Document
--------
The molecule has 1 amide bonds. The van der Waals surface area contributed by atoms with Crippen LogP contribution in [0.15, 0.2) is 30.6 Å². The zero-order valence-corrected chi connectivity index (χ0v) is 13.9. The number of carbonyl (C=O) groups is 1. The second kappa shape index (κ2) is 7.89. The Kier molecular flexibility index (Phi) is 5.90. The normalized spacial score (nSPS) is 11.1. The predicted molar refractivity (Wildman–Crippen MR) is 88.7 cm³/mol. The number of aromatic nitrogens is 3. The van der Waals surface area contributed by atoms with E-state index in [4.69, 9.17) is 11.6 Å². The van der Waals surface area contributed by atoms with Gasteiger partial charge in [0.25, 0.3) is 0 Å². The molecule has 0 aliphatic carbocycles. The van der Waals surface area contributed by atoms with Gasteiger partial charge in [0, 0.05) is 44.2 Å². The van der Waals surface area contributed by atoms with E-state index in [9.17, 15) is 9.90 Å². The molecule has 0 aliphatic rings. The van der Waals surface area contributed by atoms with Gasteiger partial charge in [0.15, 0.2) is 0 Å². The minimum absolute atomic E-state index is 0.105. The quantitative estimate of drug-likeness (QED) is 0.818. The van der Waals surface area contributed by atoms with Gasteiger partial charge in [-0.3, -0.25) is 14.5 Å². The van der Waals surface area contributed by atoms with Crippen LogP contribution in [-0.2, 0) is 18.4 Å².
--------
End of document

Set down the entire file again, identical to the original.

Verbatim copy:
The molecule has 1 amide bonds. The van der Waals surface area contributed by atoms with Crippen LogP contribution in [0.15, 0.2) is 30.6 Å². The zero-order valence-corrected chi connectivity index (χ0v) is 13.9. The number of carbonyl (C=O) groups is 1. The second kappa shape index (κ2) is 7.89. The Kier molecular flexibility index (Phi) is 5.90. The normalized spacial score (nSPS) is 11.1. The predicted molar refractivity (Wildman–Crippen MR) is 88.7 cm³/mol. The number of aromatic nitrogens is 3. The van der Waals surface area contributed by atoms with E-state index in [4.69, 9.17) is 11.6 Å². The van der Waals surface area contributed by atoms with Gasteiger partial charge in [0.25, 0.3) is 0 Å². The molecule has 0 aliphatic carbocycles. The van der Waals surface area contributed by atoms with Gasteiger partial charge in [0, 0.05) is 44.2 Å². The van der Waals surface area contributed by atoms with E-state index in [9.17, 15) is 9.90 Å². The molecule has 0 aliphatic rings. The van der Waals surface area contributed by atoms with Gasteiger partial charge in [0.15, 0.2) is 0 Å². The minimum absolute atomic E-state index is 0.105. The quantitative estimate of drug-likeness (QED) is 0.818. The van der Waals surface area contributed by atoms with Gasteiger partial charge in [-0.3, -0.25) is 14.5 Å². The van der Waals surface area contributed by atoms with Crippen LogP contribution in [-0.2, 0) is 18.4 Å².